Footage lasted barely six minutes but sparked exhaustive investigation of Royal Marines’ conduct by military police
The two video clips only last for six and a quarter minutes. But they capture a deeply disturbing episode in the proud history of a corps that can trace its history back to the mid 17th century.
The video was taken by Marine B, who – against orders – was wearing a small head camera on the front of his helmet to film souvenir footage of his first tour.
Typically such footage is shared among servicemen and women and this video was viewed by others back at base before Marine B, realising how damaging it was, tried to delete it from his camera.
However, one of the clips survived and a year later in September 2012 was found by chance on the laptop of another marine who was being investigated over an unrelated matter.
This clip – called “clip four” during the court martial – shows the marines roughly dragging the injured insurgent across a field and abusing him.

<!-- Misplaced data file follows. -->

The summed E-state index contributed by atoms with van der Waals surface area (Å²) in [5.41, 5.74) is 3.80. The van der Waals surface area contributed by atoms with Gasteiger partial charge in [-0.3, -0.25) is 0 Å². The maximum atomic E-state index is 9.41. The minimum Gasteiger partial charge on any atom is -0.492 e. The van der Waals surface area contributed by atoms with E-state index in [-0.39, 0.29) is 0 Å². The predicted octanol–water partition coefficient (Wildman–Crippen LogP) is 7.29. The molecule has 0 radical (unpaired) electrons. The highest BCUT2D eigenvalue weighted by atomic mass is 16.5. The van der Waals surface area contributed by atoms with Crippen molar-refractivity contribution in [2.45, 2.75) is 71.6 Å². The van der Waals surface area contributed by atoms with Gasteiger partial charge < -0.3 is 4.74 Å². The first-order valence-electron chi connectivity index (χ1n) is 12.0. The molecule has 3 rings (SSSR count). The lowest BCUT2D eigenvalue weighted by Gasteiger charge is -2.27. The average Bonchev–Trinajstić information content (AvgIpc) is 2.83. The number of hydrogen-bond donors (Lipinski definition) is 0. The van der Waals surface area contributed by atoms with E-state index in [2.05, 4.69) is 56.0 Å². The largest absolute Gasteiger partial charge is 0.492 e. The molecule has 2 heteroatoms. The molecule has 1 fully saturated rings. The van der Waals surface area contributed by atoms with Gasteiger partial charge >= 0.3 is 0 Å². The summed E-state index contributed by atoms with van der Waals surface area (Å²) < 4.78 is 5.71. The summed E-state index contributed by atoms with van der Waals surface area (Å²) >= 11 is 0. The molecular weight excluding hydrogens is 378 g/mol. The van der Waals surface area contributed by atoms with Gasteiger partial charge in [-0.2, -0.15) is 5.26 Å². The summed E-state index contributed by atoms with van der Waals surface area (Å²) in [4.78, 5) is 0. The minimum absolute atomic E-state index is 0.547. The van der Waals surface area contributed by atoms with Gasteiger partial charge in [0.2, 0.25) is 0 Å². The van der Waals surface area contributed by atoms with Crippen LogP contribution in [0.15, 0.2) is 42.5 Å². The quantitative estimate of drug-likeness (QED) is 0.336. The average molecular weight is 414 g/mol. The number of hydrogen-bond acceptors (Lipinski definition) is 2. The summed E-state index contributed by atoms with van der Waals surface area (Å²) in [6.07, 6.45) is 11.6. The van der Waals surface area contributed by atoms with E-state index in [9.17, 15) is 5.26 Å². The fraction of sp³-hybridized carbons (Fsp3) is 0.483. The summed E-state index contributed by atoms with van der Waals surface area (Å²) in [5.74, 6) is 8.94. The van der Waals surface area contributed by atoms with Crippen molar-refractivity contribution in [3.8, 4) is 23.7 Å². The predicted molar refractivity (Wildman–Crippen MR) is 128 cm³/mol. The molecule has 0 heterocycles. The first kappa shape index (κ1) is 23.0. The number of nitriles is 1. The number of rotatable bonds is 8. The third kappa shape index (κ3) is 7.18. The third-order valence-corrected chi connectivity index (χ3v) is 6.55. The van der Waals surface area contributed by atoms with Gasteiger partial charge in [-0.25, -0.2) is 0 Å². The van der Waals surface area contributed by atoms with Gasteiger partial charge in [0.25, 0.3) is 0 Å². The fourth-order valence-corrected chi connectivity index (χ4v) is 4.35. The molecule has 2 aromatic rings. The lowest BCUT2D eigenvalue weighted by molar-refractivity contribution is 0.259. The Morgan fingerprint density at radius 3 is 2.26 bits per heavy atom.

Marine A can be heard ordering his colleagues to get the man out of sight of a British observation balloon. Marine C is heard suggesting he shoot him in the head but A replies: “That’ll be too fucking obvious.”
The footage led to the marines being interviewed by the special investigations branch of the military police. They also seized Marine B’s head-camera and managed to obtain the subsequent footage (“clip five”), which ends with A shooting the man in the chest, telling him: “Shuffle off this mortal coil, you cunt” and instructing his fellow marines: “Obviously this doesn’t go anywhere, fellas … I’ve just broken the Geneva convention.”
Marine A told the court martial that he had no idea Marine B was wearing the camera – and would have ordered him to remove it if he had noticed it.